The Rap Guide to Evolution misses some links

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      By Baba Brinkman. With Jamie Simmonds. A Dovetail Productions Inc. production presented by the Cultch. At the Cultch’s Historic Theatre on Tuesday, October 29. Continues until November 10

      Smart writer. Handsome production. But no. Just no.

      In The Rap Guide to Evolution, writer and performer Baba Brinkman spends an hour and 40 minutes lecturing his audience.

      He starts out by defending Darwin’s theory of evolution from creationist attacks. Yes, religiosity is an increasing threat, but let’s face it: those folks are nuts and what are the chances of them showing up at a show with “evolution” in the title? So what’s the point? Where’s the challenge?

      Well, as Brinkman went further, Rap Guide not only challenged me, it pissed me off. It’s self-serving for starters. A rapper and long-time rap fan, Brinkman engages evolutionary theory to contextualize the violent posturing that’s part of rap culture. He uses projected charts to illustrate how, in situations in which life expectancy is short and the income gap between rich and poor is high, the incidence of homicides committed by young men goes up. The aggression in rap, he argues, is a kind of deterrent display, an imitation of murderous poses, that has evolved to deal with a modern-day equivalent of predation: the high level of stress in urban ghettos. Okay.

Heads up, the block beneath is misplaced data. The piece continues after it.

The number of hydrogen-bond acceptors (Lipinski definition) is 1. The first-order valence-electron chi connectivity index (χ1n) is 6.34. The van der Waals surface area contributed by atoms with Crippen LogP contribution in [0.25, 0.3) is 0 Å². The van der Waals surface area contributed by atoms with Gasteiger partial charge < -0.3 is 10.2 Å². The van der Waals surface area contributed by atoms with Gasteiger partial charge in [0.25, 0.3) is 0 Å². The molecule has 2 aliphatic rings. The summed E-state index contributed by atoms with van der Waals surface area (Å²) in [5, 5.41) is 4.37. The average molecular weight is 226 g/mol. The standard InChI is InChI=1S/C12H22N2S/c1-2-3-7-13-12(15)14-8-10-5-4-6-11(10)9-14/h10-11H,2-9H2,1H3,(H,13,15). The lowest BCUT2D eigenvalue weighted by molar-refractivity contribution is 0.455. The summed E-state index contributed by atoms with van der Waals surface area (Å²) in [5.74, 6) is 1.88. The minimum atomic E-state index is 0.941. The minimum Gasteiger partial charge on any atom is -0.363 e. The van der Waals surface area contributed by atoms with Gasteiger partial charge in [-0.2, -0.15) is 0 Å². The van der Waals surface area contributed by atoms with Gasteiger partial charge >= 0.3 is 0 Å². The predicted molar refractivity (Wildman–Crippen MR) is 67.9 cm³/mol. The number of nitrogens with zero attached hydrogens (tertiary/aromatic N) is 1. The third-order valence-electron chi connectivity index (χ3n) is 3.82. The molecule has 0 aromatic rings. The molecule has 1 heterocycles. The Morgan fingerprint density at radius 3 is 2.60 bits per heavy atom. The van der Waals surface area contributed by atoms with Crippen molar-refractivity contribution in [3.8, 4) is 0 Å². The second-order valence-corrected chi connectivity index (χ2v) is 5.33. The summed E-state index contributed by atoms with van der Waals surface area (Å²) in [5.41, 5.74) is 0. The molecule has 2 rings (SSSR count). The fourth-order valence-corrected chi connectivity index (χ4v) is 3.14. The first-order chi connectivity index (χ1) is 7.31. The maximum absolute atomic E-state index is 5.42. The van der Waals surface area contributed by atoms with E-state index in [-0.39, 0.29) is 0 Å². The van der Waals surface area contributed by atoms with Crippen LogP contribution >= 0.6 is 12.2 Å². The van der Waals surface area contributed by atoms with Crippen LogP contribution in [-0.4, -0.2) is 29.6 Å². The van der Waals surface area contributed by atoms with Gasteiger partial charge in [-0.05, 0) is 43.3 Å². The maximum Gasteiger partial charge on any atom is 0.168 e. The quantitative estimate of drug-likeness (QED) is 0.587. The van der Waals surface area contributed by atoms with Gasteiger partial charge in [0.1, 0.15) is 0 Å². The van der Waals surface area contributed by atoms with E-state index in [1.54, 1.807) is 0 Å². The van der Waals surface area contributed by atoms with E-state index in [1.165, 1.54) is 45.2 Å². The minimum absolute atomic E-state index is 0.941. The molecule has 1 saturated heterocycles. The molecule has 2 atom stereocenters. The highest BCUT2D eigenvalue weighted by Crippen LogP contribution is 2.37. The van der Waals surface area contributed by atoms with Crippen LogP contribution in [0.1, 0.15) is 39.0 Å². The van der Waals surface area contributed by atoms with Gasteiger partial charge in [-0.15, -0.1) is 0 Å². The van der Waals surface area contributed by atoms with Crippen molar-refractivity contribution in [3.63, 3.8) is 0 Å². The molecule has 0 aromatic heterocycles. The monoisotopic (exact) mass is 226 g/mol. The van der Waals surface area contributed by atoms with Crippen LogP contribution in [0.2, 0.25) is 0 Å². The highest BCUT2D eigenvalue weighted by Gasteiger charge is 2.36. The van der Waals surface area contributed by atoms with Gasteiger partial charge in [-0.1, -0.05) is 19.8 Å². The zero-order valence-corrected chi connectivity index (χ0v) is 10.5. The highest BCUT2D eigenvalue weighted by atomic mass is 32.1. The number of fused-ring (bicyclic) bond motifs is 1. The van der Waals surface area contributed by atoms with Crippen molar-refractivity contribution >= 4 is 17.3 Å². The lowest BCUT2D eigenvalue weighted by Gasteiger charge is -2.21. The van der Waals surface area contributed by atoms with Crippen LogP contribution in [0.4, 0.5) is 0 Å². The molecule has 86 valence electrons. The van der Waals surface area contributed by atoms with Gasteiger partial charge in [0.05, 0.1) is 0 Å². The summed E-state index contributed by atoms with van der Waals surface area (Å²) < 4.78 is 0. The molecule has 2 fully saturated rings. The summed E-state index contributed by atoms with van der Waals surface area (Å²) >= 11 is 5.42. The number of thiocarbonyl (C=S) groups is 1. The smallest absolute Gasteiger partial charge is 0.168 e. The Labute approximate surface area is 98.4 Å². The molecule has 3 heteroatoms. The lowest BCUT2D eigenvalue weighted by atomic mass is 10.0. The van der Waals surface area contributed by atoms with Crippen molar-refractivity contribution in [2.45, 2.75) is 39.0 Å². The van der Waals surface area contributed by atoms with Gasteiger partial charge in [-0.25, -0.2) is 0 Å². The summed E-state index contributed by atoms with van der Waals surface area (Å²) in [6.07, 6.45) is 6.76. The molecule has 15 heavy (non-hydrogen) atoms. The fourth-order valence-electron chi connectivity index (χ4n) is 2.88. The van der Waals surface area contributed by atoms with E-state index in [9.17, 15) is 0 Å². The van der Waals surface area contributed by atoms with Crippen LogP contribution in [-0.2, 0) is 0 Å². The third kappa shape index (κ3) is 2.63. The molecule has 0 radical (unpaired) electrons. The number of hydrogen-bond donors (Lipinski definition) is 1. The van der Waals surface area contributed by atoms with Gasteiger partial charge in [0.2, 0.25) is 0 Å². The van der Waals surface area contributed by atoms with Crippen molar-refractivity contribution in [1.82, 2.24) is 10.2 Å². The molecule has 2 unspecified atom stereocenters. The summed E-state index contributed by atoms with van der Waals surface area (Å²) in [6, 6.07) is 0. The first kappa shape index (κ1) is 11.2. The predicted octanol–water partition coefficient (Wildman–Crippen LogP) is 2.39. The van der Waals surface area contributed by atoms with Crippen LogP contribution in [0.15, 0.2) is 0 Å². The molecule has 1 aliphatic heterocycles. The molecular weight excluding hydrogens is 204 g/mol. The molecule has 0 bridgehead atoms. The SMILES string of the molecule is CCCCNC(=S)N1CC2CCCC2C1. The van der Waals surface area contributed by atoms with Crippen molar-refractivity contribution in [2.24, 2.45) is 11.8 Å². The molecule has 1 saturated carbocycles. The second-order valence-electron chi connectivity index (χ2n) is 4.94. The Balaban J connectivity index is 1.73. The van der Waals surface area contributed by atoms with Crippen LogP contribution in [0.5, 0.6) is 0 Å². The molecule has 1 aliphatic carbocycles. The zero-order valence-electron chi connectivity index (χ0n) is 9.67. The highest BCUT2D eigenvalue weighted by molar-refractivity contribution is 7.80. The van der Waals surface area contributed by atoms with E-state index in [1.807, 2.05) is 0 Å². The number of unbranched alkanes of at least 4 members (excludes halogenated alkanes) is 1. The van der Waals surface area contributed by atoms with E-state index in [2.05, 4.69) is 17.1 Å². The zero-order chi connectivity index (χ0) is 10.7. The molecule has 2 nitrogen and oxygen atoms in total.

In the next breath, he starts to preach about the evolution of groups, about how helping one another out is adaptive. Again, fair enough. But there’s a link missing here: the one in which Brinkman holds his fellow rappers accountable for the social destructiveness of the sexism, homophobia, and violence in their shared industry. Yes, you can give all of that shit a context. You can also man up.

      Speaking of homophobia, Brinkman’s take on the evolutionary psychology of homosexuality is a joke. He essentially argues that, in queer couples, one of the lesbians is mannish and one of the gay men is womanly. If you were unfamiliar with the meaning of heteronormative, this is it.

      In “Don’t Sleep with Mean People”, Brinkman encourages women to avoid reproducing with nasty guys, in order to advance social evolution and make the world a more peaceful place. My 15-year-old female companion pointed out that placing all of the responsibility on women is unfair. Brinkman acknowledges this, but according to him, when it comes to sex, men can’t help themselves.

      Same old shit, with beats.